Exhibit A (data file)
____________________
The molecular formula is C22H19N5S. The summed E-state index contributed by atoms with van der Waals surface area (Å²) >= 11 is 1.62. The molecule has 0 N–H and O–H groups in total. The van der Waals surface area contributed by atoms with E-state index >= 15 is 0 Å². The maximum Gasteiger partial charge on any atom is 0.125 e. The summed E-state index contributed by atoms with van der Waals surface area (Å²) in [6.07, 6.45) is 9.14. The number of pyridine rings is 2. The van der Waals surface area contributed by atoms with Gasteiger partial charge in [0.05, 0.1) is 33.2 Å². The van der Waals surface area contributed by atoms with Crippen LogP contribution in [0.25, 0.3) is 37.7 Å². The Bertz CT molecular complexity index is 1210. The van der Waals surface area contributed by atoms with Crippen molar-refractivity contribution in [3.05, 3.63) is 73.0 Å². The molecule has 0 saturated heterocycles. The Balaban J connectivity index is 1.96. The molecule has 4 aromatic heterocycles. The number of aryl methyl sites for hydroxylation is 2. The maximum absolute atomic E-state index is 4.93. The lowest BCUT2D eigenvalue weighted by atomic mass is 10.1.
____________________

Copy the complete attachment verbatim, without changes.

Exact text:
The molecular formula is C22H19N5S. The summed E-state index contributed by atoms with van der Waals surface area (Å²) >= 11 is 1.62. The molecule has 0 N–H and O–H groups in total. The van der Waals surface area contributed by atoms with E-state index >= 15 is 0 Å². The maximum Gasteiger partial charge on any atom is 0.125 e. The summed E-state index contributed by atoms with van der Waals surface area (Å²) in [6.07, 6.45) is 9.14. The number of pyridine rings is 2. The van der Waals surface area contributed by atoms with Gasteiger partial charge in [0.05, 0.1) is 33.2 Å². The van der Waals surface area contributed by atoms with Crippen LogP contribution in [0.25, 0.3) is 37.7 Å². The Bertz CT molecular complexity index is 1210. The van der Waals surface area contributed by atoms with Crippen molar-refractivity contribution in [3.05, 3.63) is 73.0 Å². The molecule has 0 saturated heterocycles. The Balaban J connectivity index is 1.96. The molecule has 4 aromatic heterocycles. The number of aryl methyl sites for hydroxylation is 2. The maximum absolute atomic E-state index is 4.93. The lowest BCUT2D eigenvalue weighted by atomic mass is 10.1.